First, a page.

Friday, December 16, 2016
In NDPR Christopher Watkin reviews Catherine Malabou's Before Tomorrow: Epigenesis and Rationality.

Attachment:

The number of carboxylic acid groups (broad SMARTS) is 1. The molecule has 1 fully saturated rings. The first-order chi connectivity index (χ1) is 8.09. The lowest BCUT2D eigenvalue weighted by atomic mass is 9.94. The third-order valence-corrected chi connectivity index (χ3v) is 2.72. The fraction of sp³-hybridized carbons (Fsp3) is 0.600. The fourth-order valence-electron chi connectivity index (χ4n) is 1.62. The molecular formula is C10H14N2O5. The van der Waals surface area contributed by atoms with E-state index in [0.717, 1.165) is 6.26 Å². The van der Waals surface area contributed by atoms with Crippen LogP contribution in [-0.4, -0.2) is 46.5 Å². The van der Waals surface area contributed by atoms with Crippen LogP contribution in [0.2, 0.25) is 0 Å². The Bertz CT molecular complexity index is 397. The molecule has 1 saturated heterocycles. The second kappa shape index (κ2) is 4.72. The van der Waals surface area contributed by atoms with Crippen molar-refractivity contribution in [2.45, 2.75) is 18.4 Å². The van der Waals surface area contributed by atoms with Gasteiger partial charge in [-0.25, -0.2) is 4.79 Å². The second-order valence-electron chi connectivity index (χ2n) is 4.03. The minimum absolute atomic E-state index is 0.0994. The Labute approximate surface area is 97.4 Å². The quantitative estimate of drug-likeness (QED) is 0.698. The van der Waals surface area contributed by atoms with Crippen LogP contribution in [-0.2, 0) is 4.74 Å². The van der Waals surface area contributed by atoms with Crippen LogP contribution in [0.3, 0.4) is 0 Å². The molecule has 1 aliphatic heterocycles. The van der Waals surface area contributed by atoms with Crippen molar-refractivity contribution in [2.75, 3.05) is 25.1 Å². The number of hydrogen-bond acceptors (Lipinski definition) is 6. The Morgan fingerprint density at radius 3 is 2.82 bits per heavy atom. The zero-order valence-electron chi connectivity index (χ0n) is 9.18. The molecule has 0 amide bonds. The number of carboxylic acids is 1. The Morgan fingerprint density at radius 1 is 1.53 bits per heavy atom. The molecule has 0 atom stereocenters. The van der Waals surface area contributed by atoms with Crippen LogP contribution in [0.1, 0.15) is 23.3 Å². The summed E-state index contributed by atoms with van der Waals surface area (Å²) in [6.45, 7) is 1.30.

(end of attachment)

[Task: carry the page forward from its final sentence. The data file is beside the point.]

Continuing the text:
Meillassoux's After Finitude occupies the skeptical place in Malabou's recurring skeptical/idealist dichotomy (the idealist spot being taken -- somewhat problematically -- by Derridean messianicity). Meillassoux's now famous argument about "correlationism" and its inability to account for "ancestral" time are, Malabou convincingly argues, based on a misreading of Heidegger. Meillassoux assumes that the synthesis of anteriority and posteriority in Heidegger must be "necessarily related to a psyche, a subject or an 'I think'" which, in Heidegger, it is not. Meillassoux again assumes that the early Heidegger and the late Heidegger are identical, missing Heidegger's own post-Kehre critique of the transcendental. In other words, he fails to see that philosophy itself develops epigenetically. Malabou confronts Meillassoux's mistake with a lapidary question: after which finitude?
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